BP has been holding its conference call for investors, aimed at reassuring them about the group’s financial position, in spite of the huge cost of its massive oil spill in the Gulf of Mexico, already the largest ever in US waters.
Carl-Henric Svanberg and Tony Hayward, BP’s chairman and chief executive, have been speaking, and the message is pretty clear: the dividend should be OK, but they are making no promises.
It was a happy accident of timing that, simultaneously with the investor call, the US authorities have reported some initial success with the containment cap over the top of the leaking well, but it is still too early to say how effective that cap has been. The success of that cap could well determine the outlook for the dividend.
BP has given its most detailed statement yet of the likely causes of the Deepwater Horizon rig explosion on April 20, which led to its huge oil spill in the Gulf of Mexico.
In recent weeks, BP has shown a tendency to try to pass the buck, trying to put the blame on Transocean, which owned the rig, just as Transocean has attempted to do the same to BP and to Halliburton, which was the sub-contractor for cementing the well. That attempt to evade responsibility has provoked some strong criticism of BP, however, and this latest statement shows more readiness to accept at least a share of the blame.
From the House of Representatives, the FT’s US political correspondent Anna Fifield reports:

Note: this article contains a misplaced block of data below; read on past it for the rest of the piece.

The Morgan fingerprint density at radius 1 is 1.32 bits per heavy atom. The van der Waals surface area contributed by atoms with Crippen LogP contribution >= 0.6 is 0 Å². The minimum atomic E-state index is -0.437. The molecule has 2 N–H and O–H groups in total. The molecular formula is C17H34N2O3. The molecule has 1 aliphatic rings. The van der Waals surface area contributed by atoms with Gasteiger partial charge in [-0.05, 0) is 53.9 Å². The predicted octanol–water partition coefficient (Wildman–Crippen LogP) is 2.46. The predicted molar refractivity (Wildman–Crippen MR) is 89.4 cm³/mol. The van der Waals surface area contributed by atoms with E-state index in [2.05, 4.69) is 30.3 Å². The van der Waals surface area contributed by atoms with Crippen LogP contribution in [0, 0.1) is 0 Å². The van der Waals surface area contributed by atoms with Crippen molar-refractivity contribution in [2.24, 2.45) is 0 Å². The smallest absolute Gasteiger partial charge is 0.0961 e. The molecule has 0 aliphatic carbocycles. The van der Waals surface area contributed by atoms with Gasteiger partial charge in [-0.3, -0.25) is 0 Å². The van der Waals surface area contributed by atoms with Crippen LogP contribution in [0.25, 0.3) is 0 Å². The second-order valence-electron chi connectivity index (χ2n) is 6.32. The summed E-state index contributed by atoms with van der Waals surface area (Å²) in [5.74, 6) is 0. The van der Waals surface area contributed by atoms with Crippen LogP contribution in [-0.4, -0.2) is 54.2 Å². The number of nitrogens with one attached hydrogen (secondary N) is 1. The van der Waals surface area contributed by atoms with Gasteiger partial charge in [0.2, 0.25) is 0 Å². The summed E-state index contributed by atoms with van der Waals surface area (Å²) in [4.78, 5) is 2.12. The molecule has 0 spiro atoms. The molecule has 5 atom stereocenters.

A second day of hearings into the BP oil spill got underway in Washington on Wednesday, with the same line-up as for the Senate committee hearings on Tuesday – Lamar McKay of BP, Steven Newman of Transocean, and Tim Probert of Halliburton – joined by Jack Moore, president of Cameron International, manufacturer of the blow-out preventer used by the Deepwater Horizon.
The four appeared before the oversight and investigations subcommittee of the House of Representatives’ energy committee, a powerful panel that received more than 100,000 pages of documents from the companies involved. The documents contained a number of eye-popping revelations.
From the Senate hearing room, the FT’s US political correspondent Anna Fifield reports:
Protestors and lobbyists jostled for seats in the back of the packed Senate hearing room on Tuesday morning.
Some environmentalists with black tears painted on their faces wore T-shirts saying “Energy shouldn’t cost lives” while others in suits worse stickers reading “Protect our beaches”.
As the senators and executives walked in, some protestors, this time in pink, yelled “BP kills wildlife”.
BP was responsible for critical decisions on the Deepwater Horizon drilling rig, its contractors have said, pointing the finger at the British company for its role in the disaster that killed 11 men and created an oil slick the size of Florida in the Gulf of Mexico.
In prepared testimonies ahead of a Senate hearing on Tuesday, executives from Transocean, which owned the rig, and Halliburton, which was responsible for cementing the well to secure it after it had been drilled, both described BP’s role in designing and overseeing the project, and in making key decisions about technical details.
This is a rather different picture of the working practices on the rig from the account often presented by BP.